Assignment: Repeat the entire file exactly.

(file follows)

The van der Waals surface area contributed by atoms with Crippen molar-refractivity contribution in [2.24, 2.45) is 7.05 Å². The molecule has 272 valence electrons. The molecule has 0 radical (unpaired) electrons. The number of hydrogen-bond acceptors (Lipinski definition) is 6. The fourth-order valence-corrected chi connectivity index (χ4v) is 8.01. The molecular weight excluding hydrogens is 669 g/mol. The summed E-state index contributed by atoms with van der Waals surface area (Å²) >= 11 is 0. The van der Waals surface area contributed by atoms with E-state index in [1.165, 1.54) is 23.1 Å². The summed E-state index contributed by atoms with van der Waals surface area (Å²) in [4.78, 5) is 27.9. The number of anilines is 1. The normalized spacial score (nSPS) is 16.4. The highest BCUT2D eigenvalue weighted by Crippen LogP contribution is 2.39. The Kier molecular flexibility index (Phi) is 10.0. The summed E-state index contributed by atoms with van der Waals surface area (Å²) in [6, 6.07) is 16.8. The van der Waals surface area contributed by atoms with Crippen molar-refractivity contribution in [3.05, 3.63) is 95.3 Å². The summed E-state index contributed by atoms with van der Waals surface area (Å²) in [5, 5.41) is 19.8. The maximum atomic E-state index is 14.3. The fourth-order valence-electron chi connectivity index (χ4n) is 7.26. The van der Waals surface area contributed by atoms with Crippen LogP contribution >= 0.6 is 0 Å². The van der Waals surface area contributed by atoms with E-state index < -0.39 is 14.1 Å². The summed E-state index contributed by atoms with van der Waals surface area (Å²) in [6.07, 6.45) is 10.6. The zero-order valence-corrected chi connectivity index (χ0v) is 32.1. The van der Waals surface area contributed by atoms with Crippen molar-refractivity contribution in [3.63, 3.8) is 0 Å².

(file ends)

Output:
The van der Waals surface area contributed by atoms with Crippen molar-refractivity contribution in [2.24, 2.45) is 7.05 Å². The molecule has 272 valence electrons. The molecule has 0 radical (unpaired) electrons. The number of hydrogen-bond acceptors (Lipinski definition) is 6. The fourth-order valence-corrected chi connectivity index (χ4v) is 8.01. The molecular weight excluding hydrogens is 669 g/mol. The summed E-state index contributed by atoms with van der Waals surface area (Å²) >= 11 is 0. The van der Waals surface area contributed by atoms with E-state index in [1.165, 1.54) is 23.1 Å². The summed E-state index contributed by atoms with van der Waals surface area (Å²) in [4.78, 5) is 27.9. The number of anilines is 1. The normalized spacial score (nSPS) is 16.4. The highest BCUT2D eigenvalue weighted by Crippen LogP contribution is 2.39. The Kier molecular flexibility index (Phi) is 10.0. The summed E-state index contributed by atoms with van der Waals surface area (Å²) in [6, 6.07) is 16.8. The van der Waals surface area contributed by atoms with Crippen molar-refractivity contribution in [3.05, 3.63) is 95.3 Å². The summed E-state index contributed by atoms with van der Waals surface area (Å²) in [5, 5.41) is 19.8. The maximum atomic E-state index is 14.3. The fourth-order valence-electron chi connectivity index (χ4n) is 7.26. The van der Waals surface area contributed by atoms with Crippen LogP contribution >= 0.6 is 0 Å². The van der Waals surface area contributed by atoms with E-state index < -0.39 is 14.1 Å². The summed E-state index contributed by atoms with van der Waals surface area (Å²) in [6.07, 6.45) is 10.6. The zero-order valence-corrected chi connectivity index (χ0v) is 32.1. The van der Waals surface area contributed by atoms with Crippen molar-refractivity contribution in [3.63, 3.8) is 0 Å².